Astronomer Royal Sir Martin Rees and Stephen Hawking have both warned artificial intelligence could terminate the human race. In comparison, some advice ghetto dwellers’ worries that similar creatures could terminate financial advisers may seem trivial. My view is that we should focus, as the scientists do, on the possible harms to those served by the robots.
A vast increase in processing power has enabled engineers to “algorise” (create algorithms to form a guided path to a solution) financial and investment advice. Robo-advice is undoubtedly going to capture a large swath of the market in the next decade; just look at what is happening in the US. Promoters argue it will enable users to manage many aspects of financial planning without needing human advice.
What the robots will do well is assess attitude to risk and persuade users it is a useful part of the investment journey. It is, in fact, the least useful part: an attitude to risk assessment will not tell anyone how they are likely to respond when their investments plunge by 20 per cent overnight. When people do worry, they may not get much comfort from robotic empathy.
Personal responses to crises and panic will be triggered by circumstances and hugely affected by “herding” and other predictable deviations from the rational. Behavioural factors will be critical in determining whether the response is “panic and sell” or “stay calm, switch channels and watch the football”.
A robo-adviser that wants to do the best for its clients should use a traditional asset allocation engine to generate recommendations for investors in the accumulation phase, and assume risk is a function of allocation, particularly to equities. Additional volatility is of negligible importance to accumulators, so simple “percentage in equities” strategies driven mainly by timescale are fine.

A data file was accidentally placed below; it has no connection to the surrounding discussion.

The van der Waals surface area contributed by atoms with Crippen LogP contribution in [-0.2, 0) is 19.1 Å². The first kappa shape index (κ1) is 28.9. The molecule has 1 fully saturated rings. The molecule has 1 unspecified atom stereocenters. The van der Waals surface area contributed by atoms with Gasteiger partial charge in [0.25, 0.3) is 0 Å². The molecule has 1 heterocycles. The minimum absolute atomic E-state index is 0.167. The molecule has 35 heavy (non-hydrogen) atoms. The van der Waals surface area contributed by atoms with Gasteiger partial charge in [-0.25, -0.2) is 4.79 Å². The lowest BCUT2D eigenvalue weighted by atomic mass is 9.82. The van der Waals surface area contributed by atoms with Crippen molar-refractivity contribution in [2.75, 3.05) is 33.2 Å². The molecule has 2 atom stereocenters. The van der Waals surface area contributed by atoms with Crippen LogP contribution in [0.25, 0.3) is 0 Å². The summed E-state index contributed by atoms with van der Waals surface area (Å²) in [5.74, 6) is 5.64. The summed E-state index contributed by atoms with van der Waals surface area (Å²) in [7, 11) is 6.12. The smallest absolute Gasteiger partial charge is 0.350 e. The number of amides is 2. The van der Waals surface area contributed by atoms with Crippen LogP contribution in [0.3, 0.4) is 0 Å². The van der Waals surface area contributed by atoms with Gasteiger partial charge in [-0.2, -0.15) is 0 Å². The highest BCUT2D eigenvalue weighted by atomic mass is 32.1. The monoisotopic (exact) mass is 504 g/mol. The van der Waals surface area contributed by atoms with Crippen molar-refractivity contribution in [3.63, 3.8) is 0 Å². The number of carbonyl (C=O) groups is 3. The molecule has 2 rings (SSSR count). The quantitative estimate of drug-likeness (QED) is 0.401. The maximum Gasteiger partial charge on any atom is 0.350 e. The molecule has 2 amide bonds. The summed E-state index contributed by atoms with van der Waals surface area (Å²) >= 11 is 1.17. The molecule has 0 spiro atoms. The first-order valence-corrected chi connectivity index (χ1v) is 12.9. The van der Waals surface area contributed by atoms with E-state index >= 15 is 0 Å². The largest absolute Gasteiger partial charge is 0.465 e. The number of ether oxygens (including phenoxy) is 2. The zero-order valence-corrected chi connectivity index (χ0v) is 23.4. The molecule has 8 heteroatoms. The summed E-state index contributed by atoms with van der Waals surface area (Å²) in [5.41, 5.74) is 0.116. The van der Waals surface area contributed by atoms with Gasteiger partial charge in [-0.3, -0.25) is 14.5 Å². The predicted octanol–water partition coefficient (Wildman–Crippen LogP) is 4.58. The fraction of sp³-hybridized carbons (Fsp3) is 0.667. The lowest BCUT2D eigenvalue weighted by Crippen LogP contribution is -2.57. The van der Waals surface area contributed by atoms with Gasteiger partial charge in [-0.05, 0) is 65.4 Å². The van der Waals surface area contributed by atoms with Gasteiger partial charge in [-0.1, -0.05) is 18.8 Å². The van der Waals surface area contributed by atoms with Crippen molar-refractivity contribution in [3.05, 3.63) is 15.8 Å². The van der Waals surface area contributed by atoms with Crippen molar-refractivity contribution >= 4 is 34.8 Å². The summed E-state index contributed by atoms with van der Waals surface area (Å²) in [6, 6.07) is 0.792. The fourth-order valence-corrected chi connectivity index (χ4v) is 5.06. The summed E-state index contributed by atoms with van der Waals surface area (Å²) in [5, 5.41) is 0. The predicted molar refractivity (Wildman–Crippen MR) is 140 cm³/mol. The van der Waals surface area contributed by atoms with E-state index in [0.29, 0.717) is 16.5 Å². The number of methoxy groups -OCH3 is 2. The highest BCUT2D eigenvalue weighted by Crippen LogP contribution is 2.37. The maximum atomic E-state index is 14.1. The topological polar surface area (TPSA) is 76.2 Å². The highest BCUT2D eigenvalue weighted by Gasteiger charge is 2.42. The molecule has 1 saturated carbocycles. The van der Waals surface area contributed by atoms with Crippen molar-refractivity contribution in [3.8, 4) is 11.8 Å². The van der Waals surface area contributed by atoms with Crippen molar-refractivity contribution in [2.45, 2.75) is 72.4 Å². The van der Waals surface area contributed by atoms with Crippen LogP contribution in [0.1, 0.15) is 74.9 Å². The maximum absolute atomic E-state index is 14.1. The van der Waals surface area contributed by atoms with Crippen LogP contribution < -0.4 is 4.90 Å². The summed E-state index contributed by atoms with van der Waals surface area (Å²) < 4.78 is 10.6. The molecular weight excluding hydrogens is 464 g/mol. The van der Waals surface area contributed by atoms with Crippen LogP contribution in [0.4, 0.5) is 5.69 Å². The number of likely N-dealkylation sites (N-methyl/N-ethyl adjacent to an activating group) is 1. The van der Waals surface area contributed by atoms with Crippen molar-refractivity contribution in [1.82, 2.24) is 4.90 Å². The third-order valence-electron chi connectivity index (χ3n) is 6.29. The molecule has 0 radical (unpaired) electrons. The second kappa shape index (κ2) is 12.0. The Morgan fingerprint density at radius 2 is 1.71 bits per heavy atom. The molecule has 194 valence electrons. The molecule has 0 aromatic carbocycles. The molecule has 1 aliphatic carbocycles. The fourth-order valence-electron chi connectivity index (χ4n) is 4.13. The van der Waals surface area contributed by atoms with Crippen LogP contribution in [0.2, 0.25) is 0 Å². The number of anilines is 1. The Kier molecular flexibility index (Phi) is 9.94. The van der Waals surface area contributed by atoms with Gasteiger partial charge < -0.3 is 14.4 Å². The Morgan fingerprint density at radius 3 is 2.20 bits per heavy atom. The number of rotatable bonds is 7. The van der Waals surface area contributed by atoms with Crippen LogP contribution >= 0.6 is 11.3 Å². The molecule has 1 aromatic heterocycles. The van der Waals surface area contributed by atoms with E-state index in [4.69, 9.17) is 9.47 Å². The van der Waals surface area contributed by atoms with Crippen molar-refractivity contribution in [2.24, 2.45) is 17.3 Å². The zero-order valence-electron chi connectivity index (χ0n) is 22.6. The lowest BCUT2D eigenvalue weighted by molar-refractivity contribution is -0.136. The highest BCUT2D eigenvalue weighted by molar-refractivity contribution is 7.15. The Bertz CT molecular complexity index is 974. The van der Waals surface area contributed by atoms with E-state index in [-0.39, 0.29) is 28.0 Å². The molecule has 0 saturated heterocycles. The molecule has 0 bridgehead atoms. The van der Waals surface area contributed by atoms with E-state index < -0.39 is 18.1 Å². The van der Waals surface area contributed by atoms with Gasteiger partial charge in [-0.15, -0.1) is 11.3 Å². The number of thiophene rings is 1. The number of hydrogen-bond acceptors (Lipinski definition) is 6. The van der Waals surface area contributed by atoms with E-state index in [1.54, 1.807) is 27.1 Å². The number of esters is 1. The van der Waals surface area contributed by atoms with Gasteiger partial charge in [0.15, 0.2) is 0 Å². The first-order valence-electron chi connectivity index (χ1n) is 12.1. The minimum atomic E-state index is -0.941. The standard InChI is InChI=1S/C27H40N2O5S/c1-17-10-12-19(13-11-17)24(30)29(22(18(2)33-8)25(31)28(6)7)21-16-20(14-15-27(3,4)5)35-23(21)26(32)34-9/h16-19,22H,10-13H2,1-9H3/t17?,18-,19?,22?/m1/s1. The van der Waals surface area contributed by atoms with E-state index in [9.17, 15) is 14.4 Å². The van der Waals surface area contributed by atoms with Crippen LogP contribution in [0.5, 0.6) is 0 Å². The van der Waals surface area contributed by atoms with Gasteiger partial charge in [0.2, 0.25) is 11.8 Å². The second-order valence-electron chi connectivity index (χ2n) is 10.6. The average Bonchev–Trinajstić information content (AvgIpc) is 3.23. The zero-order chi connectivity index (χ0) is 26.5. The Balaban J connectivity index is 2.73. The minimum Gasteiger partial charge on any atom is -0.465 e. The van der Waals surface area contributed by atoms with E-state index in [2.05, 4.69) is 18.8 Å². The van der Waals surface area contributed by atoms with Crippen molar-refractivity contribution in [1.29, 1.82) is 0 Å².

For decumulators, though, a robo-adviser faces the problem that if it gives enough weight to capacity for loss, it is likely to put too little into equities to generate the inflation-beating returns retirees need. If it gives too little weight to capacity, however, it will allocate too much to equities and compensation claims will follow.
The robo-adviser is likely to try to dodge this problem by using a portfolio construction model based on volatility and correlation rather than asset allocation. But then it will have to recommend solutions that exactly match its methodology and assumptions. Any gap will open up the potential for a claim. So robo-advisers’ decumulation solutions will, it seems to me, have to link to specific funds or portfolios. That makes them a riskier proposition (riskier under UK than US rules) for anyone who can be fingered for responsibility for whatever it is that the robo-adviser does. Since a robo-adviser will be bad at assessing capacity for loss, hefty compensation bills could follow the inevitable (it is only a question of time) “malgorithm”.
Human advisers navigating the barbed wire jungle of decumulation face the same problems but have the advantage of being capable of a more robust and accurate estimation of capacity for loss.
I expect the creation of algorithms for the core of investment advice – the forward-looking judgement – to keep software engineers busy for a few more decades. In the meantime, robo-advice engineers will, if they are wise, follow Isaac Asimov’s prescription and strictly follow the first law of robotics.
Chris Gilchrist is director of Fiveways Financial Planning, a contributing author to Taxbriefs Advantage and edits the IRS report